‘Above the mountain is thunder. Small overstepping.
Noble one in actions exceeds in courtesy,
In loss exceeds in mourning,
In using resources exceeds in economy.’
This is the Image of Small Overstepping (the Daxiang of Hexagram 62). It’s advice for crossing boundaries with a â€˜small’ mindset – that is, adapting to circumstances rather than depending on one’s own power to fly high and achieve great things. So we’re advised to ‘exceed’ – that is, to ‘overstep the mark’ (guo, the name of the hexagram) in courtesy, in mourning, and in economy. Our actions – thunder – need to rest on and be proportionate to our inner foundations.
In readings, the call for thriftiness often makes a lot sense. And it’s also not so hard to explain the need to be more polite and considerate of others than ‘common sense’ or social norms might require. The call to ‘exceed in mourning’ is harder, but it often provides encouragement people need to allow themselves and others time to mourn what passes. The question, though, is what theme pulls these three things together.
I think there may be a clue in one of those articles Harmen linked to: Ideas concerning death and burial in pre-Han and Han China by Mu-Chou Poo. My ears pricked when he quoted from a biography of Confucius which describes how Confucians â€˜make elaborate preparations in funerals, show excessive emotion in mourning, and spend all their fortunes on lavish burials.â€™
Could Hexagram 62 have an Image of burial rites? Looking at the way the trigrams are described in the Shuogua, zhen (thunder) is movement and gen (mountain) is stopping, so Small Overstepping could be the movement that continues above, after an end below. Or again, zhen is a highroad and gen is a mountain or doorway, and so this is the highroad that continues on over the mountain, or on the other side of the door.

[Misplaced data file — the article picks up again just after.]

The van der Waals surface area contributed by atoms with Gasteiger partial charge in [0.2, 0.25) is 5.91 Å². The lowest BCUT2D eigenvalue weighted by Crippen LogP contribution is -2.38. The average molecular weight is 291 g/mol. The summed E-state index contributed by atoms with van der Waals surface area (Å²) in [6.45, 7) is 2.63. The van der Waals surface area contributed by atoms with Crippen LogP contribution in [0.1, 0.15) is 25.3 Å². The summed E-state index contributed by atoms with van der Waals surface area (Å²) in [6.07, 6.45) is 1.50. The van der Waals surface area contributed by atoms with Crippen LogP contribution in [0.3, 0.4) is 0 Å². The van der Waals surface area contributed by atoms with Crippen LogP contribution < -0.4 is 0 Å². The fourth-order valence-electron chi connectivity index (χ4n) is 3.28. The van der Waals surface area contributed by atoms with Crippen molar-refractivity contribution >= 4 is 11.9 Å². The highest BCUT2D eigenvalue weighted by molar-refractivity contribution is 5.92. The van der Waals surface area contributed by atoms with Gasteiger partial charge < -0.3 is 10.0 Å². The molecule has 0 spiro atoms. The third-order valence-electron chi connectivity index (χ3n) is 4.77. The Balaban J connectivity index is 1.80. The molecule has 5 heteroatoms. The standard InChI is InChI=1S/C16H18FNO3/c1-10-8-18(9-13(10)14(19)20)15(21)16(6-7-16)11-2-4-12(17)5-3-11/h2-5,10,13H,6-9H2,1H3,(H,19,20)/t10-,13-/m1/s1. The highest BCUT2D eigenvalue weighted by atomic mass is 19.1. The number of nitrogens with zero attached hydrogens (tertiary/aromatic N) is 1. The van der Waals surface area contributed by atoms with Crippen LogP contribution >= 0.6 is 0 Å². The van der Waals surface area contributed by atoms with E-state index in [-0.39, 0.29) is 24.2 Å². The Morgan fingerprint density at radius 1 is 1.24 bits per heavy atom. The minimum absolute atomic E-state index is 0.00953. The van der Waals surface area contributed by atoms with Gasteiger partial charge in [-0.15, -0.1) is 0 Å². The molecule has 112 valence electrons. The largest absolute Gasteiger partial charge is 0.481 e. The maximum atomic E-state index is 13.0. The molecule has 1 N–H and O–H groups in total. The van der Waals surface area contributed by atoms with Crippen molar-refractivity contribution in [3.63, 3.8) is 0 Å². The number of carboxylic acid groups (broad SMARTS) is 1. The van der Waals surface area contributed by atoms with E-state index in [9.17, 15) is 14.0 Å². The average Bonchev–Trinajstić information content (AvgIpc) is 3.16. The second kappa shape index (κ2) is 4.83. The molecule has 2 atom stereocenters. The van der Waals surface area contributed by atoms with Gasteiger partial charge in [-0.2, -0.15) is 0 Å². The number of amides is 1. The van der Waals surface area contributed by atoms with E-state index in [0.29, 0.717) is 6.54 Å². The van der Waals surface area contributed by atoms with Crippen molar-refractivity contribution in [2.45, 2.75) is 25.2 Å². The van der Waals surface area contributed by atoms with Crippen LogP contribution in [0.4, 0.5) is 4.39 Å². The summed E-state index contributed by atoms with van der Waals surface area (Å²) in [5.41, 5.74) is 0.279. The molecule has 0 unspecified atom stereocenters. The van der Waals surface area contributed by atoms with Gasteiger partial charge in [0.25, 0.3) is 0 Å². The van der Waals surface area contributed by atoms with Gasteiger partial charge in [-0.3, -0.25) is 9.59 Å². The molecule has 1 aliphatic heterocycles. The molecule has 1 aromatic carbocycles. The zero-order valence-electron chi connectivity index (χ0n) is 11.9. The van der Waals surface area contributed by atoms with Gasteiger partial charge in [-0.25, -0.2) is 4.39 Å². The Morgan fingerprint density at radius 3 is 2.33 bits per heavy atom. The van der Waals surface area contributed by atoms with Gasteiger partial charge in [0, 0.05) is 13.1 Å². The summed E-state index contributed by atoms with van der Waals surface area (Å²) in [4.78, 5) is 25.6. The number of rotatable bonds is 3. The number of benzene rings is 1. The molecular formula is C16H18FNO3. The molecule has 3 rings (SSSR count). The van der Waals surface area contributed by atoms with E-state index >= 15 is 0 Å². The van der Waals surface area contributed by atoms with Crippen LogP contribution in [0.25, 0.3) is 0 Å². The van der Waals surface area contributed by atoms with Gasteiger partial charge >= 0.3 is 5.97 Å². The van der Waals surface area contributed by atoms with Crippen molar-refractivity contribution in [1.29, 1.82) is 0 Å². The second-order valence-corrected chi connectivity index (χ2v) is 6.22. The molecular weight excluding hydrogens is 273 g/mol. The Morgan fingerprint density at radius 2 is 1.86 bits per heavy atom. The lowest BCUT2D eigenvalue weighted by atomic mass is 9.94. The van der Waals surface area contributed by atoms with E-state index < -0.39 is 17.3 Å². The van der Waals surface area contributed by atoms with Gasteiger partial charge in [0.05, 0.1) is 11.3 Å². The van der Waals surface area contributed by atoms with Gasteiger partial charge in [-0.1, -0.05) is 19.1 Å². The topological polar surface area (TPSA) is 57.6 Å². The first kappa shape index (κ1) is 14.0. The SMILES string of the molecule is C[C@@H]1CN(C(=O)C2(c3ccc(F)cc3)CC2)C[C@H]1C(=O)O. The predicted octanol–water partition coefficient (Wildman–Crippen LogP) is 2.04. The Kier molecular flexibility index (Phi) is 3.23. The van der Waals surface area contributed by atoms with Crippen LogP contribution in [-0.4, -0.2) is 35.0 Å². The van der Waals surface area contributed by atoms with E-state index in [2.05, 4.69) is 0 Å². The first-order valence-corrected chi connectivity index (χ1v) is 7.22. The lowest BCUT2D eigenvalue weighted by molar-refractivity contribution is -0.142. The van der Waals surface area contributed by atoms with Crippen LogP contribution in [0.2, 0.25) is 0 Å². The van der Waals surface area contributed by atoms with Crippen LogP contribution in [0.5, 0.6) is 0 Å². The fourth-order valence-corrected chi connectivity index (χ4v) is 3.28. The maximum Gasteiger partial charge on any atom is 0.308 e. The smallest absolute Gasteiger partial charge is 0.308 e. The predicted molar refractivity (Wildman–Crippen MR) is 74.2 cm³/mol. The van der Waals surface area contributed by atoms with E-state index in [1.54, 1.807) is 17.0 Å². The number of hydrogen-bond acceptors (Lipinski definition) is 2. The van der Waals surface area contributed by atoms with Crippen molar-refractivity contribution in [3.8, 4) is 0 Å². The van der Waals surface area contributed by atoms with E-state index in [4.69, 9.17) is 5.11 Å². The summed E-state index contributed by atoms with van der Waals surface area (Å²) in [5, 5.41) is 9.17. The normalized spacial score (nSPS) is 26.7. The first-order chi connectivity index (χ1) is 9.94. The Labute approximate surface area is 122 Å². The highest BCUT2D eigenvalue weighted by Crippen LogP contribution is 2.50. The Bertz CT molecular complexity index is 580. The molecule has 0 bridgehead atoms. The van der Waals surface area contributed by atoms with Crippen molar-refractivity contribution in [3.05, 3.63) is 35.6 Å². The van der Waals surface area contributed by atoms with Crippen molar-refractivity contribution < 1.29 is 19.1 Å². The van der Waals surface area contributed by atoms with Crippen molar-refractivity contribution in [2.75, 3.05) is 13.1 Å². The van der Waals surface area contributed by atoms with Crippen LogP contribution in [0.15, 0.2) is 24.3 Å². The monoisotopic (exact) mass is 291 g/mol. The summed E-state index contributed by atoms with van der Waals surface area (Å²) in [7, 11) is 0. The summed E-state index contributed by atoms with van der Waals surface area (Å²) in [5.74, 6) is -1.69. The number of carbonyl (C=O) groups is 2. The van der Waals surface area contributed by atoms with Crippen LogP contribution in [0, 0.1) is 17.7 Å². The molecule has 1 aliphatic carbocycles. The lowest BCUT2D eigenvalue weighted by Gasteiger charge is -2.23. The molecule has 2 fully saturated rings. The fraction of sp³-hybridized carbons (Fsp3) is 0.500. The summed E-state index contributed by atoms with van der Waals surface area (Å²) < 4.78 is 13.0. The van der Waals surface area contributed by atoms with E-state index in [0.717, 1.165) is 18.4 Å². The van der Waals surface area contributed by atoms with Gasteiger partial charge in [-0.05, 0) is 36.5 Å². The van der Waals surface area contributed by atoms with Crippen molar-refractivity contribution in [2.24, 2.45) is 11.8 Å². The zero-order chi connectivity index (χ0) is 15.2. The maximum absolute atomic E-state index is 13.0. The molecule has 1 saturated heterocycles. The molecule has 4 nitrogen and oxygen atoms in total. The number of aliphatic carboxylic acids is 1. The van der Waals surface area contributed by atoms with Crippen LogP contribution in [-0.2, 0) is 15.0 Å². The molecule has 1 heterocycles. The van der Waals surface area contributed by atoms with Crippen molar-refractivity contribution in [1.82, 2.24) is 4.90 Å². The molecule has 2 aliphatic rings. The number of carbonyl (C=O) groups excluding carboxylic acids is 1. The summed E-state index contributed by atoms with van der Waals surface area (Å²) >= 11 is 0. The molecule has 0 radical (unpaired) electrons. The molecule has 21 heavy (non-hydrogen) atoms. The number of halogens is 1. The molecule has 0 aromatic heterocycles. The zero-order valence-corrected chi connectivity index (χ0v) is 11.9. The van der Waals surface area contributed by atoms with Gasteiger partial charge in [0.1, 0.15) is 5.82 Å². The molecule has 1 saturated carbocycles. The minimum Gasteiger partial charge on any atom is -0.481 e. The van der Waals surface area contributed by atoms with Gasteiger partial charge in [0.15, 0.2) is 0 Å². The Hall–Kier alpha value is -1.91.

Stephen Karcher describes this hexagram as ‘the threshold of life and death’. To me, it’s always felt more like a transition back into ordinary life: the hero’s return, carrying the Inner Truth from his journeys. I wonder whether the transition might not be both of these: both death and a return to ordinary life.
The Daxiang was likely written ‘not much before 200BC’ (according to Richard Rutt), at a time when burial customs were changing and a hotly-debated topic. According to Mu-Chou Poo, Confucians were in favour of burials precisely as lavish as befitted the status of the deceased, and no more. (There was a tendency for people to use richer burials as a way to lay claim to higher status.) Mohists argued against expending such huge resources on the dead as to impoverish the living. Daoists, of course, saw the whole preoccupation with burial rites as a symptom of not understanding the nature of life and death. It’s worth noting that all these arguments were about the well-being of the living.
So maybe the Daxiang is making a more focussed point here than I’d ever realised. Observe the funeral rites with punctilious care, in the Confucian spirit of caring for social order. Go beyond the limits of what’s ‘reasonable’ in mourning. But – and here is the twist in the tail – give just as much care to conserving your own resources.
In readings, we might take this as advice for transitions of all kinds, whenever we are leaving something behind. Tread carefully, allow feelings full expression, but don’t pour resources into the grave.